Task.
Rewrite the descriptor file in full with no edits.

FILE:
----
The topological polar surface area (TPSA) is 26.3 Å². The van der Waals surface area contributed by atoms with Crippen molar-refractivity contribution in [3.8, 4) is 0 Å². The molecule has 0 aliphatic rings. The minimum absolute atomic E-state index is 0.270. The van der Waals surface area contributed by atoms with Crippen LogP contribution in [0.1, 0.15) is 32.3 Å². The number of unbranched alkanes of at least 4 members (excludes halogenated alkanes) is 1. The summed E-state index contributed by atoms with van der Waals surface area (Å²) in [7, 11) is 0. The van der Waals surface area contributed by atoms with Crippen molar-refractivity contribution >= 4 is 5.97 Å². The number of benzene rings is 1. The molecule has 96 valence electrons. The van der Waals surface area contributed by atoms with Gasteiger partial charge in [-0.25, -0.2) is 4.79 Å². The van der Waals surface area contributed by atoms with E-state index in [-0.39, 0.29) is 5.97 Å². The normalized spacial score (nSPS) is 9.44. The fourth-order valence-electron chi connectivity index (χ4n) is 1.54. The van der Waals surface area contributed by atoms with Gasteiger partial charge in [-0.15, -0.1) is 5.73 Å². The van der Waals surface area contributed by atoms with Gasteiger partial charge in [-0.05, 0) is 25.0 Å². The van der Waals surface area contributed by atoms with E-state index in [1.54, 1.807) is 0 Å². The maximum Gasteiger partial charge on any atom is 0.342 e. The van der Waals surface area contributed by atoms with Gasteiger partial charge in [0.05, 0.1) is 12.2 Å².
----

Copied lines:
The topological polar surface area (TPSA) is 26.3 Å². The van der Waals surface area contributed by atoms with Crippen molar-refractivity contribution in [3.8, 4) is 0 Å². The molecule has 0 aliphatic rings. The minimum absolute atomic E-state index is 0.270. The van der Waals surface area contributed by atoms with Crippen LogP contribution in [0.1, 0.15) is 32.3 Å². The number of unbranched alkanes of at least 4 members (excludes halogenated alkanes) is 1. The summed E-state index contributed by atoms with van der Waals surface area (Å²) in [7, 11) is 0. The van der Waals surface area contributed by atoms with Crippen molar-refractivity contribution >= 4 is 5.97 Å². The number of benzene rings is 1. The molecule has 96 valence electrons. The van der Waals surface area contributed by atoms with Gasteiger partial charge in [-0.25, -0.2) is 4.79 Å². The van der Waals surface area contributed by atoms with E-state index in [-0.39, 0.29) is 5.97 Å². The normalized spacial score (nSPS) is 9.44. The fourth-order valence-electron chi connectivity index (χ4n) is 1.54. The van der Waals surface area contributed by atoms with Gasteiger partial charge in [-0.15, -0.1) is 5.73 Å². The van der Waals surface area contributed by atoms with Gasteiger partial charge in [-0.05, 0) is 25.0 Å². The van der Waals surface area contributed by atoms with E-state index in [1.54, 1.807) is 0 Å². The maximum Gasteiger partial charge on any atom is 0.342 e. The van der Waals surface area contributed by atoms with Gasteiger partial charge in [0.05, 0.1) is 12.2 Å².